Monday, April 27, 2015

{No Mail Monday, but I'm...} On Pins and Needles

One day last week, I came home from work (via the grocery store) to realize that the next step in the process for T3 to become a "real" quilt was my task for the afternoon.


What was that, Joyful???


BASTING:

It's got to be my LEAST favorite part of the process of this craft that we all love so much.


Why, Joyful???


Well, I'll tell you why....


The short answer:

It's BACK BREAKING work!!!

It's also because, for this 44 x 60" quilt, it took 200 pins and an hour and a half!!  That's three and one-third minutes PER pin (considering the process start to finish.)





The long answer:

Let's start by clearing my sewing table (BIG pain!) and continue from there...

Look closely, because you won't likely see the table this clear for QUITE. SOME. TIME!!!  :P

Between clamping the backing fabric to the table and coming away with a layer quilt there are some fairly undesirable (even dangerous) tasks to complete:




Aligning the batting over the backing (not so bad & only takes a second.)

Smoothing the quilt top over the batting (can be tricky, if you're not careful!)

Inserting the pins into the quilt sandwich (dangerous and leaves your finger THROBBING in pain for an hour or more!!)

Closing the pins (more dangerous because, if your finger slips off your KwikClip, you get cut.  :o((


And then...


If you haven't performed the above tasks correctly, you get the privilage of taking any number of pins (anywhere from a few to all of them!) out of your sandwich and repeating the process.

It's looking GOOD!! No do-over required.

Fortunately, I did a fairly good job with this quilt... especially considering that I haven't basted a quilt in nearly a year!!  :o))





Next comes the FUN part...


QUILTING:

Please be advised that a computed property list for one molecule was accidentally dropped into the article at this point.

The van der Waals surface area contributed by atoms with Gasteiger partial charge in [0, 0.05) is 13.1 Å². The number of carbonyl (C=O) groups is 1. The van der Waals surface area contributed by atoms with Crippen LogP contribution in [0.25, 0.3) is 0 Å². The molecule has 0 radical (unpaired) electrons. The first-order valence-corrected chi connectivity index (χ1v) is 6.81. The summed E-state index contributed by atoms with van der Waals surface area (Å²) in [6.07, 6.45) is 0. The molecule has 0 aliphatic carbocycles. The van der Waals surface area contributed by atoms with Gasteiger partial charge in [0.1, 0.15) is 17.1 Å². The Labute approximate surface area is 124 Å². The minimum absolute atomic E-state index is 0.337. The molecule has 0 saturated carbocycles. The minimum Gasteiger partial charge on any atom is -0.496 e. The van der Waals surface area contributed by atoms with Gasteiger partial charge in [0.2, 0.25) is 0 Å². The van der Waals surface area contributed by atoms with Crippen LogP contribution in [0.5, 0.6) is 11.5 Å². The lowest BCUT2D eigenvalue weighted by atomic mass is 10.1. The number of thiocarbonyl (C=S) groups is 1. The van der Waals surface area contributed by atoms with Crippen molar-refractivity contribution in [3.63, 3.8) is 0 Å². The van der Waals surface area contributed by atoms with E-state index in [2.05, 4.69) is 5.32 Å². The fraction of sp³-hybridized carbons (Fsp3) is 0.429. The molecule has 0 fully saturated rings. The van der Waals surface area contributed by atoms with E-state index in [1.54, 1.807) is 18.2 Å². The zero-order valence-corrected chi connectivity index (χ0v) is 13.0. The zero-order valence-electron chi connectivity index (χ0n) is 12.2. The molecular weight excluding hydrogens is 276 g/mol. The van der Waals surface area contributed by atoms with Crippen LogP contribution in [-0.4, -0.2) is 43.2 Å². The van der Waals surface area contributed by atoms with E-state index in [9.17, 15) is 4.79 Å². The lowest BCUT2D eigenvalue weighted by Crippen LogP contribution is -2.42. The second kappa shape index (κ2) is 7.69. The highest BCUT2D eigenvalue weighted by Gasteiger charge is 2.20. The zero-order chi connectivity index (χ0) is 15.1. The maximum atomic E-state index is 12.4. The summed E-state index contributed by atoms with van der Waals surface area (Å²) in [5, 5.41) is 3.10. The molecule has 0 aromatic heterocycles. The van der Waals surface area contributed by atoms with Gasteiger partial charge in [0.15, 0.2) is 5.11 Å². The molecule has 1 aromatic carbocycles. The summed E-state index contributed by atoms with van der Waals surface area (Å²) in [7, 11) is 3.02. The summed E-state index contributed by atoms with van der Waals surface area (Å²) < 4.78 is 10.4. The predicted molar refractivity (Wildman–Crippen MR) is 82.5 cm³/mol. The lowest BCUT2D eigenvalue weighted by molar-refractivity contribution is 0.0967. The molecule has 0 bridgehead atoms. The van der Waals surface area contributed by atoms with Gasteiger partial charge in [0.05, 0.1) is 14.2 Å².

However, it's a process of its own...

Here are the steps that must be completed:

Clearing my quilting table so that I can stitch the 3 layers of T3 into a (nearly) completed quilt (sans binding and a hanging sleeve.)

Cleaning the machine (oiling, if necessary)

Insert a FRESH NEEDLE, if your old one is thumping through the fabric (this will make the quilting less likely to have skipped stitches.)

Choosing just the right thread for the project (Lucky thing I have a BIG collection.)

Loading (at least) a couple of bobbins (you'll be glad you did this when the bobbin runs out!)

Determining the best quilt pattern for the project (in this case an overall meander with a hint of custom quilting around the main shirt designs.)

Threading the machine.  That's normally the easy part.  However, after so long NOT quilting, I got it wrong the first several times!

Try to remember to put on your quilting gloves - they make the process easier on your hands - and take frequent breaks.

Depending on the size of your quilt and the pattern you choose, this part can take between 15 minutes and 15 hours (or MORE!!)





BINDING:

**  If your quilt needs one, DON'T FORGET to pin on your hanging sleeve BEFORE you sew the binding onto the quilt!!!

Cut enough strips to go around the outside of your quilt.

Trim the ends (so they are straight.)

Sew them end to end.  (This can be done straight across the strip or at a 45* angle.)

Press in half, lengthwise.

**  The GOOD NEWS (in my case) is that the binding for T3 has already been made and prepared for application.  Again, depending on the size of your quilt and the speed at which you sew, binding your quilt can take from 3 minutes to 3 hours (or MORE if you are sewing it down by hand!)

Attach raw edges to the quilt.

NOTE:

That last task can be done one of two ways depending on how you hope to stitch it down.  (Although, you may want to do the basting trick, if your quilt will be a wall hanging... it's worth the effort!!)


WHY am I going into such detail???


I'm not sure!


It's just what came out of my fingers when I sat down to write this post.

Sorry, if I bored you.

Until next time...
Be thorough!!!














1 comment:

  1. I agree with you - basting a quilt is my least favorite part of the process. I've been following the Ravelry discussions about doing them on a table top with great interest. I've got several tops ready to be basted, so I should give it a try soon.

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